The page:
DOUBLE INDEMNITY (1973) – A classic movie, played for a sucker


The following is my contribution to the They Remade What?! Blogathon, being hosted Oct. 9-11, 2015 by the blog Phyllis Loves Classic Movies. Click on the above banner, and read blogs about some unlikely remakes of movies that most likely should have been left as is!

When director Gus Van Zant filmed his ill-fated remake of Alfred Hitchcock’s Psycho in 1998, film critic Roger Ebert wrote about it: “Attending this new version, I felt oddly as if I were watching a provincial stock company doing the best it could without the Broadway cast.” It’s obvious that Ebert never saw the 1973 TV version of Billy Wilder’s film-noir classic Double Indemnity (1944), or Ebert would have written those same words 25 years earlier.


Someone is bound to ask why this version was ever made in the first place. I wish I had a concrete answer. My best guess is that Universal Studios — having inherited the movies bought by MCA, which had bought out Paramount’s pre-1948 film library for TV rights — was big on “Movies of the Week” at the time, had the rights to Double Indemnity, and figured they might as well have a go at it. The resulting version is positive proof that just because you can do something doesn’t mean that you should.

I’m going to approach this review a bit differently, as I am not going to provide a major plot synopsis. My feeling is that most people who are reading this review are already well familiar with the original movie — and if you’re not, then believe me, you’re much better off viewing the classic Billy Wilder version first (assuming you ever want to view this TV version at all).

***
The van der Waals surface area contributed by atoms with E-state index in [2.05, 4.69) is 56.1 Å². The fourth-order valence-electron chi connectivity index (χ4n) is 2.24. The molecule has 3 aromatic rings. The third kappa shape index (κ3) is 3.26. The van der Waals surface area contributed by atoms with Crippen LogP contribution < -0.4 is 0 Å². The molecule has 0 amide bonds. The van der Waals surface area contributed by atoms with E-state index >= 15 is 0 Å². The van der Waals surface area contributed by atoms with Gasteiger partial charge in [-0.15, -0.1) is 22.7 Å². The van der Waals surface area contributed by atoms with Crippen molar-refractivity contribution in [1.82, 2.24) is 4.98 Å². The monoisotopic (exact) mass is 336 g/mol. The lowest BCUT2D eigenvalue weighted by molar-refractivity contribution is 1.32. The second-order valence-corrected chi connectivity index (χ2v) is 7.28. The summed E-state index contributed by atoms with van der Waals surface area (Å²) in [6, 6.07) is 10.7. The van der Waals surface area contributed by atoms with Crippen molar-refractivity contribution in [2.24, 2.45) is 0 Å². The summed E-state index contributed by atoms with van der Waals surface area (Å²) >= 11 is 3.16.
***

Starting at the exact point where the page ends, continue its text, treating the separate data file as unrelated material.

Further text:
So let’s get down to cases. I’m sure you’d suffer major shock if I was to tell you that this TV-movie is even nearly as good as the original. I can ease your unsteady hearts right now by declaring that I’m not about to say that. But how terrible is this version?

This movie begins with two major strikes against itself. One is that the story is filmed in garish color. Besides removing the foreboding shadows of film-noir, its artless TV photography makes nearly everybody look orange, as though they’d all spent far too much time in the L.A. sun.

Strike Two is that the movie is inexplicably modernized (to 1973). The original movie was shot in a just-post-Depression, World War II era, which was meant to reflect its characters’ desperation. Conversely (as I’ll address shortly), this movie seems to have nothing but ‘70s materialism on its mind.


If the lead actors had been decent, I think this movie might have had a shot, but the leads are uniformly negligible. As Walter Neff, Richard Crenna doesn’t begin to suggest the too-smart-for-his-own-good insurance salesman that Fred MacMurray played so devilishly. Even worse is Samantha Eggar as Phyllis Dietrichson. It’s hard to believe she was an established actress at this point, since she comes off as a pouty glamour model making her film debut.